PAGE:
P0352 Wheatgrass-wheat hybrids as a novel source of stem rust and Fusarium head blight resistance

M. Kathryn Turner , University of Minnesota, St. Paul, MN
Yue Jin , USDA-ARS Cereal Disease Laboratory, St Paul, MN
James A. Anderson , University of Minnesota, St. Paul, MN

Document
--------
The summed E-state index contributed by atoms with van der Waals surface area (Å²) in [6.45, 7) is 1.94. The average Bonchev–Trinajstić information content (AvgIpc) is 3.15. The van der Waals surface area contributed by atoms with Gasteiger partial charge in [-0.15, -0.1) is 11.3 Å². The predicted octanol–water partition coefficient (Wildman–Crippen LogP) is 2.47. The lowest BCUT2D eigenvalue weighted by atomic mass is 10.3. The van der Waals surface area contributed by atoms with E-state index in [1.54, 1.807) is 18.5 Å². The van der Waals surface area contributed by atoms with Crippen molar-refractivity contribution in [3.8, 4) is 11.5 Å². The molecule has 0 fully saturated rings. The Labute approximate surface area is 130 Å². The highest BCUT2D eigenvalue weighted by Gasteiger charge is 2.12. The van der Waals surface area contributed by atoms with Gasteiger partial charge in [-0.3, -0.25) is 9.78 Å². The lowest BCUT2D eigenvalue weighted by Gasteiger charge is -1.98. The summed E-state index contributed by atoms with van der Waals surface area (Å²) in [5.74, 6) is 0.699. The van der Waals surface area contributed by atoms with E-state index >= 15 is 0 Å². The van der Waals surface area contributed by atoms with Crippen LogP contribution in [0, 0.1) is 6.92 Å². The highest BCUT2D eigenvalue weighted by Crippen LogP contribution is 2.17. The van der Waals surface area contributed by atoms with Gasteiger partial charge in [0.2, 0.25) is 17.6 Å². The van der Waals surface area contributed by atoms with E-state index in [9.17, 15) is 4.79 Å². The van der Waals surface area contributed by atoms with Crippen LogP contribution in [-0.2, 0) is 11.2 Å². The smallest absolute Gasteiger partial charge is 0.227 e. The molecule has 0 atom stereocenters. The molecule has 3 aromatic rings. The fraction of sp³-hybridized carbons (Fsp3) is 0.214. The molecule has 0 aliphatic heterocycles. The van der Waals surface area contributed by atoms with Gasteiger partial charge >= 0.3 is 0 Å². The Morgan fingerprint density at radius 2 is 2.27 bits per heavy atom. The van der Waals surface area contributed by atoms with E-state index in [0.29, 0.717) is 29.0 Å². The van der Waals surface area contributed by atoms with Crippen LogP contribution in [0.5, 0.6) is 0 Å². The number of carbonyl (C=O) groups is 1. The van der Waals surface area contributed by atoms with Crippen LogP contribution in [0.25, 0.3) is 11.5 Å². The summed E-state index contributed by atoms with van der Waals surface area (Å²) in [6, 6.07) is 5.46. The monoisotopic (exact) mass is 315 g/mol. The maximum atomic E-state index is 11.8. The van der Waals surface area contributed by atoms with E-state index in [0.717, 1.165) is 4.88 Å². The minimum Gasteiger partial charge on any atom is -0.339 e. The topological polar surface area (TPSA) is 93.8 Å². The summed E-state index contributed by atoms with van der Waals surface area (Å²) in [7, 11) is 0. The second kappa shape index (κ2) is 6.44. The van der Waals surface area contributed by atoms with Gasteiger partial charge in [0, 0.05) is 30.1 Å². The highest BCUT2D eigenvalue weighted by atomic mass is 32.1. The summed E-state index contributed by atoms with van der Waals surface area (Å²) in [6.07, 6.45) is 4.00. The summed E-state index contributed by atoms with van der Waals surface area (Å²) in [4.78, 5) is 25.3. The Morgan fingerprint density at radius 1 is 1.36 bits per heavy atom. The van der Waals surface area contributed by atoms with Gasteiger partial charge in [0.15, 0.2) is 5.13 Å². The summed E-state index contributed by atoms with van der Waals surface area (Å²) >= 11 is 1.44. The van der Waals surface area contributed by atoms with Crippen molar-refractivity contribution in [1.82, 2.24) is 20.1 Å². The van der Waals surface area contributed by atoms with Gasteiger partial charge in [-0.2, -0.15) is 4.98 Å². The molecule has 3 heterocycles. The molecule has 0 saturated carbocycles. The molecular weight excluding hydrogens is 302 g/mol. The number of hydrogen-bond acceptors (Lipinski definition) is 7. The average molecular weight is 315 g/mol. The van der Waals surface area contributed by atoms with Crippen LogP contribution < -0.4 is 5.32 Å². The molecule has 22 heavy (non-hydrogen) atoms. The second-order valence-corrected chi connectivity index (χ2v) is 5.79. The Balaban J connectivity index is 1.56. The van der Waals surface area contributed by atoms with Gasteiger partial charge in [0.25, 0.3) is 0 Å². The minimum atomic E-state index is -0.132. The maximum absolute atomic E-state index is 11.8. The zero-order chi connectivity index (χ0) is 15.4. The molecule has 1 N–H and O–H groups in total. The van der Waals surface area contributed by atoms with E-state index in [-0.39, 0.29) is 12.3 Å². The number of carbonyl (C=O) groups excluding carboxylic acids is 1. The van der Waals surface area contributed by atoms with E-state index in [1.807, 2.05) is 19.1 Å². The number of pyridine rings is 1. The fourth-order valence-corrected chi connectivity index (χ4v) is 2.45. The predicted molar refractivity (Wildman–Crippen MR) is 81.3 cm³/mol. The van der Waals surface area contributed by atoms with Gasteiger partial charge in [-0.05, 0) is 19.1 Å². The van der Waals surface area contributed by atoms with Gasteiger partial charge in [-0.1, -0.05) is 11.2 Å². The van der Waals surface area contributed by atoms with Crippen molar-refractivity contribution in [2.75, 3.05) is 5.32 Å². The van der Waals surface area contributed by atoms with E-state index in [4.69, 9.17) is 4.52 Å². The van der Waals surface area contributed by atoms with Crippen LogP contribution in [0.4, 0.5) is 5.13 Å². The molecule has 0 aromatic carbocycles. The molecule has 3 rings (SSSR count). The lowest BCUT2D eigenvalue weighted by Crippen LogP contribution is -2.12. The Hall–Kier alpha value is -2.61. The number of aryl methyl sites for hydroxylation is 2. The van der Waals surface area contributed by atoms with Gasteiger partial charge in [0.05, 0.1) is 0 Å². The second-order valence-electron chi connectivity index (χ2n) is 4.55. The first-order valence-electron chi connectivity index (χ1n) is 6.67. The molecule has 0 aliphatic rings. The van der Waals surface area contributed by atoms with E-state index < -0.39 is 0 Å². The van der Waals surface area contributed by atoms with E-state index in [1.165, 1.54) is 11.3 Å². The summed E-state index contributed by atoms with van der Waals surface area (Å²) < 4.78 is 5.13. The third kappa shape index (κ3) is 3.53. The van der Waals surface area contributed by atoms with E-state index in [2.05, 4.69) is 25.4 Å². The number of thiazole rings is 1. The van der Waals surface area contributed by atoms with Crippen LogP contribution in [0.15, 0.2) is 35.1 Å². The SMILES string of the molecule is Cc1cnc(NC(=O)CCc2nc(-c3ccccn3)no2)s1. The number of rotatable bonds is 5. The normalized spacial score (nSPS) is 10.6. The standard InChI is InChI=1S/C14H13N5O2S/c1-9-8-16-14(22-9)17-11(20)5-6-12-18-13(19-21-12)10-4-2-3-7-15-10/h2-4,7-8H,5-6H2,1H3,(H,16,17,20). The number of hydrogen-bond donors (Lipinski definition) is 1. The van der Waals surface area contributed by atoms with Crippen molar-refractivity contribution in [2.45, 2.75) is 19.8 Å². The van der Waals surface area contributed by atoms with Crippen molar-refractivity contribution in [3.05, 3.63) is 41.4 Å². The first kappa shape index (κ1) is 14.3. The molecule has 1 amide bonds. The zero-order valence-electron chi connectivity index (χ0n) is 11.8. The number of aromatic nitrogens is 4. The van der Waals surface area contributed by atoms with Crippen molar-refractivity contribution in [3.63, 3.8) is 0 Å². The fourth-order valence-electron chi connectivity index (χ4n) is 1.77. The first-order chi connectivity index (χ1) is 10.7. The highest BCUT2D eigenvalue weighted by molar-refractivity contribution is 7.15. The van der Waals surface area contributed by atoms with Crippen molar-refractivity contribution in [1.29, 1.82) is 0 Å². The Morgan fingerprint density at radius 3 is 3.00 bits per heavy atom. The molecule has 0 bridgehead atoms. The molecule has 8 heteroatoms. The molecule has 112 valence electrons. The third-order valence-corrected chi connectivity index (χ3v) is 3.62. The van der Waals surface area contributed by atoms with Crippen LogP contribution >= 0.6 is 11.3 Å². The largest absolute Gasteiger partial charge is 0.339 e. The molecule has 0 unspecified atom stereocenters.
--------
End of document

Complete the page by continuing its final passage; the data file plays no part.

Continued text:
Perennial wheatgrass (Thinopyrum) species are recognized as a source of genetic variation for annual wheat improvement, as a perennial forage crop with potential to be bred for grain production, and for utility in preventing soil and nutrient loss.  Hybrid lines made by crossing Thinopyrum species and Triticum aestivum (common wheat) can increase resilience of wheat to pathogens and abiotic stress and can improve the grain yield of the perennial crop.  However, lack of homology between Thinopyrum and Triticum species reduces genome stability, seed set, and perenniality. Fifty-three hybrid wheat-wheatgrass lines from the perennials Th. intermedium, Th. ponticum, and Th. junceum, crossed with the annuals T. aestivum, T. carthlicum, and T. turgidum, were developed at the Land Institute in Salina, KS.  Multiple plants of each line were evaluated for winter hardiness and perenniality, and screened for wheat stem rust (Puccinia graminis) and Fusarium head blight (F. graminearum) reaction.  Two lines showed perenniality in Minnesota and may be valuable as cold-tolerant perennial wheat germplasm.  Twenty-four of 48 hybrid lines were resistant to all stem rust races screened, including TTKSK (syn. Ug99), TRTTF, and common US races. Of the 30 hybrid lines point inoculated with F. graminearum, 21 were resistant based on percent of infected spikelets and percent visually scabby kernels. Three and four sources of potentially novel stem rust and FHB resistance, respectively were identified and may be useful for wheat improvement. Based on chromosome counts, seven lines representing two families showed genetic stability.